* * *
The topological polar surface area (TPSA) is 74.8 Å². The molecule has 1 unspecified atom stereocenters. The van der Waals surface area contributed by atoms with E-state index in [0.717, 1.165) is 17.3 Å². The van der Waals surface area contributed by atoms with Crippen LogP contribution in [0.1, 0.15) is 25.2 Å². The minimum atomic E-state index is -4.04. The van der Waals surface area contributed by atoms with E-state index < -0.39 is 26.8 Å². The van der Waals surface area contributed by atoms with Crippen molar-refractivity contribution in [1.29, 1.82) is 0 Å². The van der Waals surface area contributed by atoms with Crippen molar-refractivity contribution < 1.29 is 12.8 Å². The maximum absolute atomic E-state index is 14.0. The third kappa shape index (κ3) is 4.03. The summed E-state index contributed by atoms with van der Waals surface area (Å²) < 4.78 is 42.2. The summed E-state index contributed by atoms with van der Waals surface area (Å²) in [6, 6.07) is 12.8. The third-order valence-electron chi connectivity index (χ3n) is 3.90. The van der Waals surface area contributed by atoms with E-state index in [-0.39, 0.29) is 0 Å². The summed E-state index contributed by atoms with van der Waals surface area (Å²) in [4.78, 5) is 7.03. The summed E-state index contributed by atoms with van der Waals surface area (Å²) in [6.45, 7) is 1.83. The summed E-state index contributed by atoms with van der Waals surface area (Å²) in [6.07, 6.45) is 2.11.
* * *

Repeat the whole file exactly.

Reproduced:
The topological polar surface area (TPSA) is 74.8 Å². The molecule has 1 unspecified atom stereocenters. The van der Waals surface area contributed by atoms with E-state index in [0.717, 1.165) is 17.3 Å². The van der Waals surface area contributed by atoms with Crippen LogP contribution in [0.1, 0.15) is 25.2 Å². The minimum atomic E-state index is -4.04. The van der Waals surface area contributed by atoms with E-state index < -0.39 is 26.8 Å². The van der Waals surface area contributed by atoms with Crippen molar-refractivity contribution in [1.29, 1.82) is 0 Å². The van der Waals surface area contributed by atoms with Crippen molar-refractivity contribution < 1.29 is 12.8 Å². The maximum absolute atomic E-state index is 14.0. The third kappa shape index (κ3) is 4.03. The summed E-state index contributed by atoms with van der Waals surface area (Å²) < 4.78 is 42.2. The summed E-state index contributed by atoms with van der Waals surface area (Å²) in [6, 6.07) is 12.8. The third-order valence-electron chi connectivity index (χ3n) is 3.90. The van der Waals surface area contributed by atoms with E-state index in [-0.39, 0.29) is 0 Å². The summed E-state index contributed by atoms with van der Waals surface area (Å²) in [4.78, 5) is 7.03. The summed E-state index contributed by atoms with van der Waals surface area (Å²) in [6.45, 7) is 1.83. The summed E-state index contributed by atoms with van der Waals surface area (Å²) in [6.07, 6.45) is 2.11.